Japan will host the G20 summit over 28–29 June at the most challenging time in the G20’s history. This may seem like a bold statement. After all, the G20 faced the prospect of another great depression back in 2008 and we are certainly not in the middle of a great recession today. Although today’s economic risks and challenges are substantial — a trading system in crisis, slowing global growth, rising financial risks, growing geopolitical tensions, the probability of a US recession, to name a few — they are not at 2008 levels. At least not yet.

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Japan’s strategic choice at the Osaka G20

Angel Gurria (L), Secretary-General of the OECD shows reports about the G20 to Japanese Prime Minister Shinzo Abe (R) in Tokyo, Japan, 15 April 2019 (Photo: Kimimasa Mayama/Pool via REUTERS).

Author: Shiro Armstrong, ANU

The world will be watching Osaka next week for what is shaping up to be the most important G20 summit since the leaders convened to coordinate a response to the global financial crisis. The G20 has been less effective during ‘peace’ times but make no mistake, the global trading system is now in crisis.

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Can the Osaka G20 summit resuscitate the rules-based trading system?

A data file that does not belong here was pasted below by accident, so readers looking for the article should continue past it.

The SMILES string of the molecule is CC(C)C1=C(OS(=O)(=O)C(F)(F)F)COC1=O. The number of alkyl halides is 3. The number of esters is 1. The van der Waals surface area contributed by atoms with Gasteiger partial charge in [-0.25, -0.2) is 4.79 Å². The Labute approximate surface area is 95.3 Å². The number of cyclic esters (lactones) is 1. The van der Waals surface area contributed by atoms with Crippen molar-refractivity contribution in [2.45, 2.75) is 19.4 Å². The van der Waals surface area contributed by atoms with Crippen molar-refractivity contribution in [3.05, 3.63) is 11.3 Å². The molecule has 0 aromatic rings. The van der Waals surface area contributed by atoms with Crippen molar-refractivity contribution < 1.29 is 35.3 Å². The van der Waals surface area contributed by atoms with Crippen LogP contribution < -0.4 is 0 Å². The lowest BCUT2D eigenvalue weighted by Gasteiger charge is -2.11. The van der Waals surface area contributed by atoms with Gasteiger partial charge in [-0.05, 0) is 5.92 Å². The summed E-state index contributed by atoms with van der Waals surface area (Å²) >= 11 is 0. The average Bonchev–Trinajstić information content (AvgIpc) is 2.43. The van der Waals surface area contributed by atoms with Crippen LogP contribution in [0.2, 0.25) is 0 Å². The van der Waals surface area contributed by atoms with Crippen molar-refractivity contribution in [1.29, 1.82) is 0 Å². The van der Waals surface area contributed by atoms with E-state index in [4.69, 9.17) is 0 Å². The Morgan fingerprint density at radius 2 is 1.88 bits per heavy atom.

Banners announcing the G20 summit seen in Osaka, Japan, 5 June 2019 (Photo: Naoki Morita/AFLO/Reuters).

Author: Fukunari Kimura, ERIA and Keio University

Economists are fretting over the trade turmoil that currently roils the world economy. Worst case scenarios are now front and centre, including the prospect of a WTO minus one (the United States or China), or perhaps even the world minus the WTO. The US–China trade war has significantly degraded the rules-based trading regime. The upcoming Osaka G20 summit over 28–29 June could send the global trade system either into intensive care or to the coroner.

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Triage care for the WTO 

A logo is pictured outside the World Trade Organization (WTO) headquarters next to a red traffic light in Geneva, Switzerland, 2 October 2018 (Photo: Reuters/Denis Balibouse).

Authors: Weihuan Zhou, UNSW Sydney and Colin B Picker, University of Wollongong

The ongoing crisis in the dispute settlement mechanism (DSM) of the World Trade Organization (WTO) is approaching a critical point. This is a result of the US blockage of the appointment of members to the WTO’s highest court, the Appellate Body (AB). Read more…